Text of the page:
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75% Of Americans Underestimate Their Retirement Savings Needs

75% of Americans Underestimate Their Retirement Savings Needs

Many Americans struggle to come up with an official retirement savings target. After all, in the absence of a crystal ball, it’s hard to know what your senior living expenses will look like down the line, and it’s downright impossible to predict how many years of retirement you’ll actually end up needing to fund.

Still, those of us who are planning for retirement can do our best to guess at these costs and establish our nest eggs to align with what we think we’ll ultimately need. The problem, however, is that most Americans aren’t good at this particular guessing game.

In a recent study by Fidelity Investments, 75% of respondents underestimated the amount of money they’ll need in retirement. Specifically, 72% weren’t aware just how expensive healthcare in retirement can be, while 22% came up with a medical care figure that fell about $200,000 short of what recent projections actually call for.

Retired couple shopping
IMAGE SOURCE: GETTY IMAGES.

And it’s not just expenses a large number of us are underestimating; we’re also selling our life expectancies short. Almost 40% of respondents felt they’d be OK with enough savings to last for just 12 to 17 years, but given that Americans are living longer these days, those who retire on time (meaning, at full retirement age for Social Security purposes) should plan for 20 years of savings at a minimum. Furthermore, since the Social Security Administration reports that one in four 65-year-olds today will live past the age of 90, while one in 10 will live past 95, a significant portion of the senior population will need savings that last a good 25 to 30 years, if not more.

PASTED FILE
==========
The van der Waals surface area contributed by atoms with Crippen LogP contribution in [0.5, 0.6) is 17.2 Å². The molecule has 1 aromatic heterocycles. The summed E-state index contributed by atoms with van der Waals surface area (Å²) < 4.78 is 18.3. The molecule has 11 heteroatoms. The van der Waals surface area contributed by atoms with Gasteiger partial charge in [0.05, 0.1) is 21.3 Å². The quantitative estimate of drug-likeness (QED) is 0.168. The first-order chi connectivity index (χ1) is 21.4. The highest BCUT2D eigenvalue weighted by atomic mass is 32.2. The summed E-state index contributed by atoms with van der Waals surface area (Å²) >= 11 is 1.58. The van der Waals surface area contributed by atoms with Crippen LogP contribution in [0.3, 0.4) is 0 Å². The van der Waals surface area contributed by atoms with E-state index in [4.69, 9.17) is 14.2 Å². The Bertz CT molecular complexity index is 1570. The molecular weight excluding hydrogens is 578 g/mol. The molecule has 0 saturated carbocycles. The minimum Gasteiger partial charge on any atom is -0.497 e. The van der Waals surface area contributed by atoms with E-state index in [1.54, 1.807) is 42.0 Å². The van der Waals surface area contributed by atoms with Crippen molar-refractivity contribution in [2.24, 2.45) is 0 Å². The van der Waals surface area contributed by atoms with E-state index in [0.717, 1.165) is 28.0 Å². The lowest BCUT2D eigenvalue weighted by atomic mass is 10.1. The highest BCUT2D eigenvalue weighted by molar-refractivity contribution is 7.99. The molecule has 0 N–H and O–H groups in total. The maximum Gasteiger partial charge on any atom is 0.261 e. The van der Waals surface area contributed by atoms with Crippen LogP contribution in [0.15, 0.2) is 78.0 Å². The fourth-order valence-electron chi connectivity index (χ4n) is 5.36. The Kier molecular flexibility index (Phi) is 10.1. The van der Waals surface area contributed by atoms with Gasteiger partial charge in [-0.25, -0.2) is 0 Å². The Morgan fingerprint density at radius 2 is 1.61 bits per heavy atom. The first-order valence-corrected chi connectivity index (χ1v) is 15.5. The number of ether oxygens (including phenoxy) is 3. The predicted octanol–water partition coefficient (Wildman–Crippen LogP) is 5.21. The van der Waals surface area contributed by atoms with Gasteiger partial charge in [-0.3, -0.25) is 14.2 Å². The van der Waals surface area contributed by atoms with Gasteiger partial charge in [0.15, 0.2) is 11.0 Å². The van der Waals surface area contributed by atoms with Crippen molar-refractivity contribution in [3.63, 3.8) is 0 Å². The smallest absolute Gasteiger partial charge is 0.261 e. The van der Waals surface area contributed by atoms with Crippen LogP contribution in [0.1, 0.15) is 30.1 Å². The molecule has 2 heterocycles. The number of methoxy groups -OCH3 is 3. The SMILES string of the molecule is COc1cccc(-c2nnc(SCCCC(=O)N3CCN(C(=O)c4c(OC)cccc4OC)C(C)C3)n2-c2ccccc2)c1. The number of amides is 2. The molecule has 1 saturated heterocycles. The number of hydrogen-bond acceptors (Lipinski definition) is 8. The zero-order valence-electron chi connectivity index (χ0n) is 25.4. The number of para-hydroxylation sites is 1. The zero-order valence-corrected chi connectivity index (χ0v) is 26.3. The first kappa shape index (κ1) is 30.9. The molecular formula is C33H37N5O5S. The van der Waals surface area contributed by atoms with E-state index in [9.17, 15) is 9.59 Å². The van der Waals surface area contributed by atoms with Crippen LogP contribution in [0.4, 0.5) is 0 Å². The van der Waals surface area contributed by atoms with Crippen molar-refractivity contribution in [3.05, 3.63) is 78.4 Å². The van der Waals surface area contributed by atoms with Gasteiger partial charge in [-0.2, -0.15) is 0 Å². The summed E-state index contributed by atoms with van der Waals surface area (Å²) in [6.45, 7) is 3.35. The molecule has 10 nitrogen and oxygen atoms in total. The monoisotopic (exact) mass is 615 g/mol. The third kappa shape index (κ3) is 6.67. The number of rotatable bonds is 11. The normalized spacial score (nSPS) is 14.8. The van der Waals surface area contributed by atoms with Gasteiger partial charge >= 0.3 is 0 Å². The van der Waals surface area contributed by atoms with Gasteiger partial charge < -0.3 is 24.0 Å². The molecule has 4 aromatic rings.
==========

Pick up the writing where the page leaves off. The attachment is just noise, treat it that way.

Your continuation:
What all of this tells us is that while we can’t be expected to come up with definitive retirement savings targets, most of us do need a better understanding of what it will cost to sustain ourselves once we stop working. And the sooner we get educated, the better positioned we’ll all be to ramp up our savings game.

How much will you spend in retirement?

The amount of money you’ll need in retirement will depend on a number of factors, such as where you live and how you spend your days. It stands to reason that a retiree living in a big city with plans to dine out and visit the theater regularly might spend more than someone who plans to live in a modest town and keep busy tending to his or her home and garden.

That said, there are certain universal costs that all apply to all retirees, regardless of desired lifestyle, and these are the ones we should all be aware of. We just learned that many Americans…

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